Southern California Conferences for Undergraduate Research

Southern California Conferences for Undergraduate Research

Two Cryptic Sympatric Species of Costasiella in the Bahamas Evolved Allopatrically

Author:

Erika Espinoza

Mentor:

Ángel Valdés, Assistant Professor of Biology, California State Polytechnic University Pomona

Costasiella ocellifera, Simroth 1895, is a species of sea slug (Mollusca: Gastropoda; Sacoglossa) that is found throughout the Caribbean. This species feeds exclusively on Avrainvillea green algae upon which is highly camouflaged. A preliminary phylogenetic analysis was constructed from nuclear (H3) and mitochondrial (16S, COI) gene sequences. It shows that several specimens identified as being C. ocellifera and collected from the Bahamas are genetically distinct from other specimens of C. ocellifera from the Bahamas and other western Atlantic locations. These genetically different specimens are considered to belong to a cryptic, undescribed species. The new species looks very similar (almost identical) to the typical C. ocellifera but a few differences in coloration and radular morphology provide additional support for molecular results.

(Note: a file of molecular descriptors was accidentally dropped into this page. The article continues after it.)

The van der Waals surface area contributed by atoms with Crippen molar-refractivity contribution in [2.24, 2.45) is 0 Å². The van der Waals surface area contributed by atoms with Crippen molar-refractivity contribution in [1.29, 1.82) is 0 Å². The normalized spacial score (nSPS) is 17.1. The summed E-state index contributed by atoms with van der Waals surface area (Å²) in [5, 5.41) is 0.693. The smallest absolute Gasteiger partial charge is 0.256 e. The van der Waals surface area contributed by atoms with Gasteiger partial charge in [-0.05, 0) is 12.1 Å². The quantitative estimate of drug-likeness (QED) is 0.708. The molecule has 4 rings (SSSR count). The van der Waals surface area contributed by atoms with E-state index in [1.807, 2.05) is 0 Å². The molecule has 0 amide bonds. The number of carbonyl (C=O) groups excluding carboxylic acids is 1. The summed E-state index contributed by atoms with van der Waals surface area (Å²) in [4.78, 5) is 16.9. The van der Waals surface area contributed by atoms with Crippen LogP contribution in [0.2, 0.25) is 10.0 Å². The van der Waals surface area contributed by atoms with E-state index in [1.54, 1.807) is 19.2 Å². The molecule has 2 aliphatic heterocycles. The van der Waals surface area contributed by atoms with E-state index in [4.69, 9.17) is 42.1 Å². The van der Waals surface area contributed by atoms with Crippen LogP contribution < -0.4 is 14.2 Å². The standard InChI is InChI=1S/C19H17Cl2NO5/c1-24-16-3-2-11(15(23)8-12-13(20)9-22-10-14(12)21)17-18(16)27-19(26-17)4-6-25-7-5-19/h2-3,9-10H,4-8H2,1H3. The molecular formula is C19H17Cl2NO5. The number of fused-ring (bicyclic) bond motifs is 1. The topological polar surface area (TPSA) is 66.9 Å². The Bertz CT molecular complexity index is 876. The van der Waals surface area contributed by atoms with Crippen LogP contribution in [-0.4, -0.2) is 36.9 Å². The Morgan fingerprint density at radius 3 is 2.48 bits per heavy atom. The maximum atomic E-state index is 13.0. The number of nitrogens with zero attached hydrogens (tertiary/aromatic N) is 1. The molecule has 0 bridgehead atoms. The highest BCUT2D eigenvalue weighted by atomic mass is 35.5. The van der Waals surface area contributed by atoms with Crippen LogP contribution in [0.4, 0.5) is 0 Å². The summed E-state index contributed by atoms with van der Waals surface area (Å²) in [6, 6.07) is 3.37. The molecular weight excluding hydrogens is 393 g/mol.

Costasiella ocellifera and the new species are sister and sympatric in the Bahamas. Sister species with overlapping ranges, inhabiting areas in which there is no evidence of present or past biogeographic barriers to dispersal, could constitute potential cases of sympatric speciation. In this case, however, both species feed upon the same species of Avrainvillea and were collected in the same locations during the same time of the year. This seems to reject any possibility niche partition or allochrony, which are common pre-requisites for sympatric speciation. Thus, we hypothesize that these two species evolved allopatrically. Lack of evidence of hybridization (no nuclear alleles of the new species are found in C. ocellifera or vice versa) suggests reinforcement.

This case is similar to other reported new cryptic species in the Bahamas (Chelidonura, Philinopsis, Spurilla) and provides further evidence of a partial or complete interruption of gene flow between the Bahamas and other Caribbean areas at some point in the past.


Presented by:

Erika Espinoza

Date:

Saturday, November 17, 2012

Time:

2:30 PM — 2:45 PM

Room:

Bell Tower 2515

Presentation Type:

Oral Presentation

Discipline:

Biology
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